2021-02-27 09:30

Where Micro.blog Fails for Me

I’ve been a user of Micro.blog since 2018. At first, I wasn’t sure I would like the place. Eventually, it grew on me because it is such a quiet place1, with more engagement from others and with more respect. There is something that I don’t like about Micro.blog, though. It’s the lack of easy control over the visual appearance of my blog.

Micro.blog is based on Hugo, another static site generator. It’s pretty flexible, fast and open source. My current understanding of Micro.blog is that it doesn’t expose all the controls of Hugo, only a portion of it. I’m ok with this as Hugo is not for the faint of heart. Yet, I’m not ok with the look of my microblog. I’d like to make it more personal, less like a generic website based on a frequently used visual theme. To make changes, I need to know about HTML (I’m kind of ok with this) and CSS (I’m not ok with this!). CSS is the weirdest thing I ever encountered in my numeric life. What a messy language”. No amount of readings or YouTube videos will make it understandable for me.

Another solution would be to import an already-made Hugo theme in Hugo. The other issue with Micro.blog is that it isn’t easy to import open source Hugo-based themes. They need to be ported”. Again, it’s not something I want to mess with. I recently started to think that maybe it was time for me to have my own microblog hosted somewhere in order to get full control of the visual appearance. Installing Hugo on my M1-based Mac mini is simple. Having a publishing pipeline from my machine to the web looks pretty easy too. It’s only the beginning. Even with great articles like this one, I find it difficult to wrap my head over it.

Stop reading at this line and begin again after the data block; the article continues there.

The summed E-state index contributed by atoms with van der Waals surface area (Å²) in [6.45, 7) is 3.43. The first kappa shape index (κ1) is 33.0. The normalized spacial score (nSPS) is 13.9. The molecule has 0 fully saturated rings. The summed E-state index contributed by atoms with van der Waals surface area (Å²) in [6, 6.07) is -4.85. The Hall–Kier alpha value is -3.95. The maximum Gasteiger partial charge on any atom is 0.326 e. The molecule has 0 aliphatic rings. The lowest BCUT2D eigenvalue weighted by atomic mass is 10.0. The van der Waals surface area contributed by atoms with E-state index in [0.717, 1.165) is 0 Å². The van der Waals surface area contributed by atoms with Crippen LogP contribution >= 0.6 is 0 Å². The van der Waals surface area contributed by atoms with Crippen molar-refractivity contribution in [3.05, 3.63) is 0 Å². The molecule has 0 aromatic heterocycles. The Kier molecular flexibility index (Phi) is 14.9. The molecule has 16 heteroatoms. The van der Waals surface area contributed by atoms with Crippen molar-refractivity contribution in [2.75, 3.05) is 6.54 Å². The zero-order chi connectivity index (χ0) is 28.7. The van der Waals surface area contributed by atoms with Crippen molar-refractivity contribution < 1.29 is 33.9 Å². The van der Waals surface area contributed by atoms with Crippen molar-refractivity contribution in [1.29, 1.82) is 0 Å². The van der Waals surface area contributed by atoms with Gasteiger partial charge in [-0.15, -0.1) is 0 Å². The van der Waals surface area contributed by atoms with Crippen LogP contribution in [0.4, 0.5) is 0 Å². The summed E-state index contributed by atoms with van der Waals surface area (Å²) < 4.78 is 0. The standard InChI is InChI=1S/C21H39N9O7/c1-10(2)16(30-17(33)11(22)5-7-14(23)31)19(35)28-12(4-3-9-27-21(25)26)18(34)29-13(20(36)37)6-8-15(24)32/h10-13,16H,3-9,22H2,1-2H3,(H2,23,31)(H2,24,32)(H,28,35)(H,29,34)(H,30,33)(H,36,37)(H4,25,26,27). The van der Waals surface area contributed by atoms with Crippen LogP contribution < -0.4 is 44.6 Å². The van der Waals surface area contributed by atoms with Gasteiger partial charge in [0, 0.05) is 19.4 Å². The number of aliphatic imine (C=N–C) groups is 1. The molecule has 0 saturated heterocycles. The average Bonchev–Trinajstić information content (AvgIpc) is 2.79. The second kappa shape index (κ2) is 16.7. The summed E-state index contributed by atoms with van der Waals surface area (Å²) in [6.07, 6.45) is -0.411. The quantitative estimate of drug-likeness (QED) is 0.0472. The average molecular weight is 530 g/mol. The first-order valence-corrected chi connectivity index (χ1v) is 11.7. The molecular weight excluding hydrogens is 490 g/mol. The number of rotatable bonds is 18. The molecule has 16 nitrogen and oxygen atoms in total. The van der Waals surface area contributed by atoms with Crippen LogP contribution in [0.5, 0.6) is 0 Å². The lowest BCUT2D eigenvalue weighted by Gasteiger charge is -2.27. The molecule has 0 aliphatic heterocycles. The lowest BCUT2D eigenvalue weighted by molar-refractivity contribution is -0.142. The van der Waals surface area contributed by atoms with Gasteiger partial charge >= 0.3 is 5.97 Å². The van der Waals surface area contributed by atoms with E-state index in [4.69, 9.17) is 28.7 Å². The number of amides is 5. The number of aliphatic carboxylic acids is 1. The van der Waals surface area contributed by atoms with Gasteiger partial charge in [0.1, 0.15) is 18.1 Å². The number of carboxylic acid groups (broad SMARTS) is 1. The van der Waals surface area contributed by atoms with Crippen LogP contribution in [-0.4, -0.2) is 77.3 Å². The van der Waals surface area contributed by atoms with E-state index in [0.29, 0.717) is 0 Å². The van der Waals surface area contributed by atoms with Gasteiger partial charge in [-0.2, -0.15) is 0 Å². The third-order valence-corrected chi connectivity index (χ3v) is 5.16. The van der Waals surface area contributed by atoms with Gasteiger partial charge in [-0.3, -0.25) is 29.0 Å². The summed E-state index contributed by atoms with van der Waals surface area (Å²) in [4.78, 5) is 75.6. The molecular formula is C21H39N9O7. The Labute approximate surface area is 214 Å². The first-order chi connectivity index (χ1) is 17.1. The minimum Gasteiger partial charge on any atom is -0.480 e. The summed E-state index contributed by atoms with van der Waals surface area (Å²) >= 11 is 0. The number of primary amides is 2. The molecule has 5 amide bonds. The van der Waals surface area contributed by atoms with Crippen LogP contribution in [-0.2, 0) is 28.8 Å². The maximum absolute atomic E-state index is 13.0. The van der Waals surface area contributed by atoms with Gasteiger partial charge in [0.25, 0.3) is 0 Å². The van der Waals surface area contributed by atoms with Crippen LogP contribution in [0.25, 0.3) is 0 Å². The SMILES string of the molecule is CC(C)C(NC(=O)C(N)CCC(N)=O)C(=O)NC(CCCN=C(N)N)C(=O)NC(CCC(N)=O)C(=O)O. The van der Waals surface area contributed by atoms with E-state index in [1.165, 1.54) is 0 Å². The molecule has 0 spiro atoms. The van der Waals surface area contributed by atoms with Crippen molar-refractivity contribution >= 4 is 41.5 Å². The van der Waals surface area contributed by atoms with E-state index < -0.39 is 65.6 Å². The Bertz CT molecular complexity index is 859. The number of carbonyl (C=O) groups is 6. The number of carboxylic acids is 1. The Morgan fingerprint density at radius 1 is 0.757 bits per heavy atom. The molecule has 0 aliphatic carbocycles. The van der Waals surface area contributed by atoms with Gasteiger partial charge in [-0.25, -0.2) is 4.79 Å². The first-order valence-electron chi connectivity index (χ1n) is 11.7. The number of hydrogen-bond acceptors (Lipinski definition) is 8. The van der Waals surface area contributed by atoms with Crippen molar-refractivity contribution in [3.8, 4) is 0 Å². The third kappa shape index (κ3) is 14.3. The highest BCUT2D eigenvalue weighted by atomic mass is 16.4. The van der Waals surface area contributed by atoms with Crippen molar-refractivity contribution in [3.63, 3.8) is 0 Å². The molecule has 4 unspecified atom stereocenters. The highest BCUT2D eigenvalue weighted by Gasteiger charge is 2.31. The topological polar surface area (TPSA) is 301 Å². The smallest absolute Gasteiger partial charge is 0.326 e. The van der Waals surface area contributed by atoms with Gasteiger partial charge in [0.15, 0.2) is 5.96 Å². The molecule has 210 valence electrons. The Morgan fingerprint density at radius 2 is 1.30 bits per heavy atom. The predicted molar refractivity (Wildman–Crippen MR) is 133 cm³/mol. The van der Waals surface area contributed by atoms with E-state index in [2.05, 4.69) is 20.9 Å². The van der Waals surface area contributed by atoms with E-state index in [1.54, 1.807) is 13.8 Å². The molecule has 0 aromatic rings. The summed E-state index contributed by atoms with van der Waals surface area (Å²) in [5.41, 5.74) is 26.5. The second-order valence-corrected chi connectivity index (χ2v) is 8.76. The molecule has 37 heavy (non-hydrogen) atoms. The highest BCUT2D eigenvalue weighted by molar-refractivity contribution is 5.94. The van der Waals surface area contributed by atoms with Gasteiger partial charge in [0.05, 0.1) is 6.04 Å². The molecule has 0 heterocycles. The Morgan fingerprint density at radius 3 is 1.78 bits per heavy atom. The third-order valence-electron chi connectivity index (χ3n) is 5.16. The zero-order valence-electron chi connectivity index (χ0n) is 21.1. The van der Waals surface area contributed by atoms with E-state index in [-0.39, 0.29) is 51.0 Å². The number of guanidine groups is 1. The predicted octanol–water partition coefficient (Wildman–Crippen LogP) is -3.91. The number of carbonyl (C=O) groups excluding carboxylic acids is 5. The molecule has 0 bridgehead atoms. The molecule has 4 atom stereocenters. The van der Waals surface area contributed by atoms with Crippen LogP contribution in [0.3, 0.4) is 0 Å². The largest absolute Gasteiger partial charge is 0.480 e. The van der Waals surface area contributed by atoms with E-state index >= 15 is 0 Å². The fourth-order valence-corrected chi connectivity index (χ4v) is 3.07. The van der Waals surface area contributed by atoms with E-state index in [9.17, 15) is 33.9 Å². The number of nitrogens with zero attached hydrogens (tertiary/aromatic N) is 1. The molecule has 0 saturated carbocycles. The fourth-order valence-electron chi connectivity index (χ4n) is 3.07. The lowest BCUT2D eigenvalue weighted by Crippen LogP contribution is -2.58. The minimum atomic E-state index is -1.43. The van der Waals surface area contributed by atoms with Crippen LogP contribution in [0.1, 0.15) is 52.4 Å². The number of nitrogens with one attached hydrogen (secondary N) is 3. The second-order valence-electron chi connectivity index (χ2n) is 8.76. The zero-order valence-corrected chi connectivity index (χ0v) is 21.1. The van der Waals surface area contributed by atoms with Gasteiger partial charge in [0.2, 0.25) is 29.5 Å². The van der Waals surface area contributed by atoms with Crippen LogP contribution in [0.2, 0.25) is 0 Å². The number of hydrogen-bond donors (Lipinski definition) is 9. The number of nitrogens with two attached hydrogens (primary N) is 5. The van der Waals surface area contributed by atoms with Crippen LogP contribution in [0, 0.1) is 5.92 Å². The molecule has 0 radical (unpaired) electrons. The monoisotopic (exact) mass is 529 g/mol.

After much reading, I kind of changed my mind and settled on the Hyde” theme of Micro.blog. I wold loose to much if I were to be on my own and new challenges would certainly arise. My hope is for Micro.blog to keep evolving, especially in the are of better customization. I asked its founder to open up its roadmap. I’m anxiously waiting to see what’s next.

  1. Compared to Twitter.↩︎

Micro.blog Hugo Templates Design CSS HTML

Previous post
The First Post of a Long Series The starting point of Numeric Citizen I/O.
Next post
Selecting a GIT Client Selecting a GIT client for the Mac is a bit harder than I thought.